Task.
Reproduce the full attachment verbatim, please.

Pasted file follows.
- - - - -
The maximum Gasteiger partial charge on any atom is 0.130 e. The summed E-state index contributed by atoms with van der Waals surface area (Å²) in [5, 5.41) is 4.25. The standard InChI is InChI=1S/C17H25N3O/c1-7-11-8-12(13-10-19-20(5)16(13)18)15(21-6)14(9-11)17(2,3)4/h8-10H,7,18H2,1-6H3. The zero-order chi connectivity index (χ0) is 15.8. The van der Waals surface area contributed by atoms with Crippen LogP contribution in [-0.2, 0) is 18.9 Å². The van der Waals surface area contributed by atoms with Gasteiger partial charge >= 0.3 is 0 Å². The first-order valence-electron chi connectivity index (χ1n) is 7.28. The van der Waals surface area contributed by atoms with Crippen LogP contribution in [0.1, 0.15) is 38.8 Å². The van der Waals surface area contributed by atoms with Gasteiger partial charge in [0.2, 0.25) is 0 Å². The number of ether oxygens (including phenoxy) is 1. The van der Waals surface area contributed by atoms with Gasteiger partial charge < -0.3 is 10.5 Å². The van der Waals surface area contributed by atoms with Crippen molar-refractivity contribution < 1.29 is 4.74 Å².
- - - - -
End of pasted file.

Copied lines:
The maximum Gasteiger partial charge on any atom is 0.130 e. The summed E-state index contributed by atoms with van der Waals surface area (Å²) in [5, 5.41) is 4.25. The standard InChI is InChI=1S/C17H25N3O/c1-7-11-8-12(13-10-19-20(5)16(13)18)15(21-6)14(9-11)17(2,3)4/h8-10H,7,18H2,1-6H3. The zero-order chi connectivity index (χ0) is 15.8. The van der Waals surface area contributed by atoms with Crippen LogP contribution in [-0.2, 0) is 18.9 Å². The van der Waals surface area contributed by atoms with Gasteiger partial charge >= 0.3 is 0 Å². The first-order valence-electron chi connectivity index (χ1n) is 7.28. The van der Waals surface area contributed by atoms with Crippen LogP contribution in [0.1, 0.15) is 38.8 Å². The van der Waals surface area contributed by atoms with Gasteiger partial charge in [0.2, 0.25) is 0 Å². The number of ether oxygens (including phenoxy) is 1. The van der Waals surface area contributed by atoms with Gasteiger partial charge < -0.3 is 10.5 Å². The van der Waals surface area contributed by atoms with Crippen molar-refractivity contribution < 1.29 is 4.74 Å².